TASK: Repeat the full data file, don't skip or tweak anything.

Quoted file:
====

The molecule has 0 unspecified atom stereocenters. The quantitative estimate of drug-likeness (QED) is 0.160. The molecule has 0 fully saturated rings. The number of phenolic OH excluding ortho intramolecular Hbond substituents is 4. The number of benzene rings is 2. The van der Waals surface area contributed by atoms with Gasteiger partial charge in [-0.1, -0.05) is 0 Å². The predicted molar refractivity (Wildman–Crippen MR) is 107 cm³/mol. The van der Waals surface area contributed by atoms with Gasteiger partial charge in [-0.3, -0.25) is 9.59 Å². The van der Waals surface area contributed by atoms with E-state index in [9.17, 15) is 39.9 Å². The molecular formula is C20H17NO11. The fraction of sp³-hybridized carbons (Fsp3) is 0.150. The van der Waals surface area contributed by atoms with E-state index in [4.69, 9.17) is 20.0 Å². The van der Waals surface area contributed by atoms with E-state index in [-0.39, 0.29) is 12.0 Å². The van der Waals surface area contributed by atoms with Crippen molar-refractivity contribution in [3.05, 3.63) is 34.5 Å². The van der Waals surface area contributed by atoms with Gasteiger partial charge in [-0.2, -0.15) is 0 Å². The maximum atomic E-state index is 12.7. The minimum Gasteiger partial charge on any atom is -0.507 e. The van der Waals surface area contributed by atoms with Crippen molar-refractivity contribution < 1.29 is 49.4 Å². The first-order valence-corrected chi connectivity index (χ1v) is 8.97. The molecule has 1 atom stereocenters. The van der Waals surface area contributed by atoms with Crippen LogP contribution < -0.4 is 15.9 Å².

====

The molecule has 0 unspecified atom stereocenters. The quantitative estimate of drug-likeness (QED) is 0.160. The molecule has 0 fully saturated rings. The number of phenolic OH excluding ortho intramolecular Hbond substituents is 4. The number of benzene rings is 2. The van der Waals surface area contributed by atoms with Gasteiger partial charge in [-0.1, -0.05) is 0 Å². The predicted molar refractivity (Wildman–Crippen MR) is 107 cm³/mol. The van der Waals surface area contributed by atoms with Gasteiger partial charge in [-0.3, -0.25) is 9.59 Å². The van der Waals surface area contributed by atoms with E-state index in [9.17, 15) is 39.9 Å². The molecular formula is C20H17NO11. The fraction of sp³-hybridized carbons (Fsp3) is 0.150. The van der Waals surface area contributed by atoms with E-state index in [4.69, 9.17) is 20.0 Å². The van der Waals surface area contributed by atoms with E-state index in [-0.39, 0.29) is 12.0 Å². The van der Waals surface area contributed by atoms with Crippen molar-refractivity contribution in [3.05, 3.63) is 34.5 Å². The van der Waals surface area contributed by atoms with Gasteiger partial charge in [-0.2, -0.15) is 0 Å². The maximum atomic E-state index is 12.7. The minimum Gasteiger partial charge on any atom is -0.507 e. The van der Waals surface area contributed by atoms with Crippen molar-refractivity contribution < 1.29 is 49.4 Å². The first-order valence-corrected chi connectivity index (χ1v) is 8.97. The molecule has 1 atom stereocenters. The van der Waals surface area contributed by atoms with Crippen LogP contribution < -0.4 is 15.9 Å².